Men's Articles

Psst, Ladies, Have You Heard About This Cup?

It was invented in the 1930s but the menstrual cup has not become as popular as pads or tampons when it comes to feminine hygiene. If you just went, "Nub? What's a Menstrual cup?" you're not alone. The difference between pads and tampons, and the menstrual cup is that while the first two absorb blood, the latter simply collects it.

Made of natural rubber or medical-grade silicone, the cups are worn internally like tampons and can be emptied regularly and reused. A website selling menstrual cups cited this statistic: In 1998, seven billion tampons and 13 billion sanitary pads and their packaging could have made their way to landfills arid sewage systems in the US alone.

There are women who have made the switch to the menstrual cup for various reasons. It's environmentally friendly, saves money and once you're used to it, it's comfortable. Menstrual cups are ideal because they don't generate trash. Personal comfort is another reason for switching to menstrual cups.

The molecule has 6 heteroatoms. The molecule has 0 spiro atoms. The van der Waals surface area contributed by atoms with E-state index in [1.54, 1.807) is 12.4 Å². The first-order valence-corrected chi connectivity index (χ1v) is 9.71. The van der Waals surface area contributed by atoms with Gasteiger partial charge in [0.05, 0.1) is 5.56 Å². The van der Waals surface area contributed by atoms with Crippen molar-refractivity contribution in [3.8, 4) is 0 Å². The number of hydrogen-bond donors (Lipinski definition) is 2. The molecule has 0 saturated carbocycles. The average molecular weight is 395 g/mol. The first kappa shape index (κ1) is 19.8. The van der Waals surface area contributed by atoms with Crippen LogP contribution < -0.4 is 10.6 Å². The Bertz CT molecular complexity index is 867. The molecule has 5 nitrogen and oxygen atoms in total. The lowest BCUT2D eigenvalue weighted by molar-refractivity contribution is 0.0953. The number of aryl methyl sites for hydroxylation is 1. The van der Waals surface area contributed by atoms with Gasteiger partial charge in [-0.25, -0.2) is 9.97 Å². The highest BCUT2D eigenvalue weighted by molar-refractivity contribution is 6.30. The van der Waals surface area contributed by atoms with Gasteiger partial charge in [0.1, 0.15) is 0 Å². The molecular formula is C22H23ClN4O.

How The Menstrual Cup Is Used? To use the menstrual cup, just press the sides of the cup together and fold it in half. Then insert the folded cup completely into the vagina and release the fingers to let the cup unfold. Then rotate if with the fingertips before pulling it down and forward into position so that it is firmly in place.

But is it safe? Experts said it is, as long as women practise hygiene and empty their cups regularly. The cup doesn't shrink when it gets wet, unlike a tampon, so it can't get lost in the body. And because they are not made of fibres that are good culture media for bacteria, menstrual cups greatly reduce the possibility of toxic shock syndrome (a bacterial infection).


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